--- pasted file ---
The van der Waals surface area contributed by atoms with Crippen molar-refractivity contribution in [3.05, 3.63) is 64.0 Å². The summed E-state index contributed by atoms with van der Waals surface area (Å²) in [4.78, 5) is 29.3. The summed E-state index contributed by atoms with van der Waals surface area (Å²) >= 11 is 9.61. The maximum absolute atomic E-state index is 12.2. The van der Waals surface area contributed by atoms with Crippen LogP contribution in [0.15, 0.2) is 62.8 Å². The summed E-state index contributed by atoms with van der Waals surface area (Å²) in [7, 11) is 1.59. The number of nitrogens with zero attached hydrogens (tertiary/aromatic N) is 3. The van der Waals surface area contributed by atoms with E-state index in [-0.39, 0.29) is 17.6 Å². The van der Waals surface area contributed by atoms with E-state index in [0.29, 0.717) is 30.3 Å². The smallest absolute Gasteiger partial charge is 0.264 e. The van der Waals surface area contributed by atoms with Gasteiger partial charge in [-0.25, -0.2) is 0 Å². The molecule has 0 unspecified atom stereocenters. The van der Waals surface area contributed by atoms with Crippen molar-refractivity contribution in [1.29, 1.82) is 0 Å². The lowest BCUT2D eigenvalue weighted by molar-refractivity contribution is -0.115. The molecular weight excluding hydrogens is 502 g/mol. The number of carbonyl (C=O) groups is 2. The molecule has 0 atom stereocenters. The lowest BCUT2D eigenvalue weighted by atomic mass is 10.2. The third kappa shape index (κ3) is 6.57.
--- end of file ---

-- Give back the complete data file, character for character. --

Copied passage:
The van der Waals surface area contributed by atoms with Crippen molar-refractivity contribution in [3.05, 3.63) is 64.0 Å². The summed E-state index contributed by atoms with van der Waals surface area (Å²) in [4.78, 5) is 29.3. The summed E-state index contributed by atoms with van der Waals surface area (Å²) >= 11 is 9.61. The maximum absolute atomic E-state index is 12.2. The van der Waals surface area contributed by atoms with Crippen LogP contribution in [0.15, 0.2) is 62.8 Å². The summed E-state index contributed by atoms with van der Waals surface area (Å²) in [7, 11) is 1.59. The number of nitrogens with zero attached hydrogens (tertiary/aromatic N) is 3. The van der Waals surface area contributed by atoms with E-state index in [-0.39, 0.29) is 17.6 Å². The van der Waals surface area contributed by atoms with E-state index in [0.29, 0.717) is 30.3 Å². The smallest absolute Gasteiger partial charge is 0.264 e. The van der Waals surface area contributed by atoms with Gasteiger partial charge in [-0.25, -0.2) is 0 Å². The molecule has 0 unspecified atom stereocenters. The van der Waals surface area contributed by atoms with Crippen molar-refractivity contribution in [1.29, 1.82) is 0 Å². The lowest BCUT2D eigenvalue weighted by molar-refractivity contribution is -0.115. The molecular weight excluding hydrogens is 502 g/mol. The number of carbonyl (C=O) groups is 2. The molecule has 0 atom stereocenters. The lowest BCUT2D eigenvalue weighted by atomic mass is 10.2. The third kappa shape index (κ3) is 6.57.